Part I – A
Problem with a History
October 28, 2014 "ICH"
of special interests or lobbies was one of the
foremost concerns of the Founding Fathers of the
United States. In their day they were called
factions. James Madison, who is considered the
architect of the U.S. Constitution, devoted the
entire tenth Federalist Paper (1787) to the
problem. He defined a faction as “a number of
citizens, whether amounting to a majority or a
minority … actuated by some common … interest,
adverse to … the aggregate interests of the
community,” and believed that within the context
of liberal republicanism, they could never be
eliminated. However, he did feel they could be
controlled. To this end he sought to create
representative bodies with high numbers of
delegates and a wide diversity of interests in
the hope that they would counterbalance each
George Washington delivered his famous Farewell
Address in 1796, he too noted the problem.
Washington warned of “combinations and
associations” which attempt to “direct, control,
counteract and awe the regular deliberation and
action of the constituted authorities” and
thereby substitute their own desires for the
“delegated will of the nation.” As Washington’s
continued concern implied, James Madison’s
approach to controlling special interests or
factions never proved adequate.
problem is still with us and is worse than ever.
That is why in April 2011 I coined the word
“lobbification” to describe the corruptive process
that bends politicians to the will of special
interests – that is, to the will of lobbies. The
vehicle that makes this process possible is, of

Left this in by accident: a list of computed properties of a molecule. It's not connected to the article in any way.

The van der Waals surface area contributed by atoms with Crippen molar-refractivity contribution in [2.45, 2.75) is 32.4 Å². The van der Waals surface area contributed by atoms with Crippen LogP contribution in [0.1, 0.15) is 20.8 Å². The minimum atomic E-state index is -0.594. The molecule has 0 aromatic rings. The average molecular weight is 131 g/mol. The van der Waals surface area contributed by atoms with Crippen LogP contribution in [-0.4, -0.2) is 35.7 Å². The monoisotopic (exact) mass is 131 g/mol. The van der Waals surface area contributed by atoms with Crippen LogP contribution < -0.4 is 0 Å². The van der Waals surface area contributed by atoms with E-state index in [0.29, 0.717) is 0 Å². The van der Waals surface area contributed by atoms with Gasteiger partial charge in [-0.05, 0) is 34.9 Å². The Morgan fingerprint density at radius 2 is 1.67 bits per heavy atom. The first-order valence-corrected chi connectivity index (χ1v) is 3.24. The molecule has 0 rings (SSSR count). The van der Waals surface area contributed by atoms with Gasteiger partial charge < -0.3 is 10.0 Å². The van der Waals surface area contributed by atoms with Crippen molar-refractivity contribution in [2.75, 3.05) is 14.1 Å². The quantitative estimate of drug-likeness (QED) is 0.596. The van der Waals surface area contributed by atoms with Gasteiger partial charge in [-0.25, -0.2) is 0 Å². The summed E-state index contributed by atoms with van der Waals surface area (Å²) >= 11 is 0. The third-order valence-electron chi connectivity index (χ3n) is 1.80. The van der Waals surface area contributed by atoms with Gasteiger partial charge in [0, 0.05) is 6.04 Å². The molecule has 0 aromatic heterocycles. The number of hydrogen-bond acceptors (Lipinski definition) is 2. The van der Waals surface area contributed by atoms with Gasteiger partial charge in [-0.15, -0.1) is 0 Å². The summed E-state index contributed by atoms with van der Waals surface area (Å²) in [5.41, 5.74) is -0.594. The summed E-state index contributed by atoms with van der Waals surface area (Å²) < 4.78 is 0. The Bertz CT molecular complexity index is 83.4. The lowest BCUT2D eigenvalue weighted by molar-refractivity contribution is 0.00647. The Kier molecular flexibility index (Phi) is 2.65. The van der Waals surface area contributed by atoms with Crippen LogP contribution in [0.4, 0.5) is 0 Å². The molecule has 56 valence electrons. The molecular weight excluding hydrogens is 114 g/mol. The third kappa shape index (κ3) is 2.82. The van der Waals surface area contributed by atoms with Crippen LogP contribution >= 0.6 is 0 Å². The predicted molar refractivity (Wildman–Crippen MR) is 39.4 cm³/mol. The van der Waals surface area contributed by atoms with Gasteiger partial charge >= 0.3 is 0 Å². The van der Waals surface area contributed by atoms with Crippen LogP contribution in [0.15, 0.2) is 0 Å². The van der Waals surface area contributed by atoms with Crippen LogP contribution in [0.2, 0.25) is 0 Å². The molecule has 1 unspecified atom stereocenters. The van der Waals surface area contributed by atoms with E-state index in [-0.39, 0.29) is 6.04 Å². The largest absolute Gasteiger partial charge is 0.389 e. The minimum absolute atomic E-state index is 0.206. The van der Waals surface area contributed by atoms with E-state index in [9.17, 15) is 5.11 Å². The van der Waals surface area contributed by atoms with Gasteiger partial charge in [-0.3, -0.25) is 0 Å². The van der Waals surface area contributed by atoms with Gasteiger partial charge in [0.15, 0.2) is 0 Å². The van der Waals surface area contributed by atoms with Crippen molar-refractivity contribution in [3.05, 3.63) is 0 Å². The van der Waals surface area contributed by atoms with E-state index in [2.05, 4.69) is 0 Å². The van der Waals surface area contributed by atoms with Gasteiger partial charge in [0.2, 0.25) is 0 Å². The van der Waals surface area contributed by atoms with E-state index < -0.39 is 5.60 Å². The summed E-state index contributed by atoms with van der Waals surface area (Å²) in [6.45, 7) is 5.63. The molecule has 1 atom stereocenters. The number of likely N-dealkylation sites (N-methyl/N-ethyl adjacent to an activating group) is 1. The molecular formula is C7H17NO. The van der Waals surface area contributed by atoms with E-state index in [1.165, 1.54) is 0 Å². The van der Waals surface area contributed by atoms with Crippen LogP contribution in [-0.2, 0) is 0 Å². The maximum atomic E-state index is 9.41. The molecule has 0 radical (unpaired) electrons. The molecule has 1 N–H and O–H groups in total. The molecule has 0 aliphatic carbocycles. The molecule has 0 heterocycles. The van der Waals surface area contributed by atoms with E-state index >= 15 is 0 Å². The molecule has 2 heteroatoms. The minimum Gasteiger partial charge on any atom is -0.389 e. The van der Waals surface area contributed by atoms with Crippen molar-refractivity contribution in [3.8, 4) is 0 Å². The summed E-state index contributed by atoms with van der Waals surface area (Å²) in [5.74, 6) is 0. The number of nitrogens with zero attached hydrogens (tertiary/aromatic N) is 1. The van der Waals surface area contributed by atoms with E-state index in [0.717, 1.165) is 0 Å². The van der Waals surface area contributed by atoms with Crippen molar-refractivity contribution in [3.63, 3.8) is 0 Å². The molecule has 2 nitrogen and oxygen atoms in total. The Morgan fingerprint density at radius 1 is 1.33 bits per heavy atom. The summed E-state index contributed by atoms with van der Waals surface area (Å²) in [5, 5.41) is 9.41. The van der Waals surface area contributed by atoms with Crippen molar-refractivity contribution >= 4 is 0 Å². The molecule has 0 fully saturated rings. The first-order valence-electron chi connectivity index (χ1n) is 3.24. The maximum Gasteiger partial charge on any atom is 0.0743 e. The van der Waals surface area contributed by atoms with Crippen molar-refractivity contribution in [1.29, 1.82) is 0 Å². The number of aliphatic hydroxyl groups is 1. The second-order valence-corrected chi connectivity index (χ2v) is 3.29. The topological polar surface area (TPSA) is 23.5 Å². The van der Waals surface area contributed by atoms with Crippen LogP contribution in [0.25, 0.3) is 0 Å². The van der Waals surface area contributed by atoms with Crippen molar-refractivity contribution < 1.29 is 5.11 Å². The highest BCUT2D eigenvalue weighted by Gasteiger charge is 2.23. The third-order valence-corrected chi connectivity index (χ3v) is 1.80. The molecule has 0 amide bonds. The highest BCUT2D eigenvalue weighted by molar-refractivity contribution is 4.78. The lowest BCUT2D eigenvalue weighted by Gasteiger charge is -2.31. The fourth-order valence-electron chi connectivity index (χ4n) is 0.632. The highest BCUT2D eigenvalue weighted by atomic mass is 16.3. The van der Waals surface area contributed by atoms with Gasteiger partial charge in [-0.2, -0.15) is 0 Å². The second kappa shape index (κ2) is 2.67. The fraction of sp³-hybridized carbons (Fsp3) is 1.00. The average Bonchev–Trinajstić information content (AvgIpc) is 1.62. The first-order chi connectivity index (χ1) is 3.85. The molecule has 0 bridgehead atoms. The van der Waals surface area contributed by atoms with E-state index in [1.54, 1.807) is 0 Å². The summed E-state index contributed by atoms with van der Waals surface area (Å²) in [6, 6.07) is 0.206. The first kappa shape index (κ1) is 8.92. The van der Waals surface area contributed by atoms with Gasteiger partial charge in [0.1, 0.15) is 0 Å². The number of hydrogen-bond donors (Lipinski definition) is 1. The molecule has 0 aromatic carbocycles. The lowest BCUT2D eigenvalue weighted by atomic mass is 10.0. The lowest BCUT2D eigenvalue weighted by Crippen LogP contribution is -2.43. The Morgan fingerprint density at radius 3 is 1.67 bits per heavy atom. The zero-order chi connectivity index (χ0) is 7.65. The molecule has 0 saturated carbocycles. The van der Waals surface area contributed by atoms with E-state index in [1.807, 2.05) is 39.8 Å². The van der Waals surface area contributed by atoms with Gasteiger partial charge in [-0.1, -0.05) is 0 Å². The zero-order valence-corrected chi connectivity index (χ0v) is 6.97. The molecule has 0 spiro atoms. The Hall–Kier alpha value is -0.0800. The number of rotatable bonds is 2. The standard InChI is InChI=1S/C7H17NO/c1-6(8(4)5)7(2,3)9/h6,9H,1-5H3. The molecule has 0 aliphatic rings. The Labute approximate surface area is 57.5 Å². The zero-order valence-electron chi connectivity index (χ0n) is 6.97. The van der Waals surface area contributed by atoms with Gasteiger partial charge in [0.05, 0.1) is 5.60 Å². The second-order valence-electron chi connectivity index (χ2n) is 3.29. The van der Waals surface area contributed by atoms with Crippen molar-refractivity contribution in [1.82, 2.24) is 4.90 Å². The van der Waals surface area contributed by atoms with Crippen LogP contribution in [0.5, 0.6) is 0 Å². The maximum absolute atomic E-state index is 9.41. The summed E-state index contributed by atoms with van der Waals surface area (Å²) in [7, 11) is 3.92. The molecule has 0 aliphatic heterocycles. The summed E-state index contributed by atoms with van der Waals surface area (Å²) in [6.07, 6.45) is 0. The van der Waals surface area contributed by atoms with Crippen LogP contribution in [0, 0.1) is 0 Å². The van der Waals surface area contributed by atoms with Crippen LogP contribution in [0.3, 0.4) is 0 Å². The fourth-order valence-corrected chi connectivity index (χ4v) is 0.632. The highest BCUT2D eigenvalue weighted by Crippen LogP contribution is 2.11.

course, money, usually in the form of campaign
contributions to a politician.
politician defies the lobby making the offer (a rare
event but not unheard of), that special interest
will throw its support to the defiant politician’s
electoral opponent. The result is that most
politicians are in lockstep with the demands of
multiple powerful special interests.
Madison believed that this corruptive process is a
consequence of human nature – self-interest in
action. Perhaps that is so, but the results are no
less debilitating. So Pavlovian are the responses
created by lobbification that, today, politicians in
this state of mind cannot tell the difference
between the parochial interests of those powerful
factions to which they are indebted and the actual
national or local interests of their country or
two recent examples of the power of lobbification.
On July 18, acting in response to the urgings of the
Zionist lobby, the U.S. Senate unanimously voted to
support Israel’s ongoing attack on the Gaza Strip.
This from a Congress known for its inability to
agree on just about any legislation important to its
senators voted their support even though the Israeli
action was of the same character as the German
attacks on London during the Blitz and the Allied
destruction of the German city of Dresden toward the
end of World War II. In other words, the Israelis
were engaged in a large-scale operation targeting a
civilian population. That is a war crime and cannot
be justified as an act of self-defense. Yet the U.S.
Senate, to a person, publicly supported this
It might be
noted here that there were serious divisions of
opinion about Israeli behavior among the American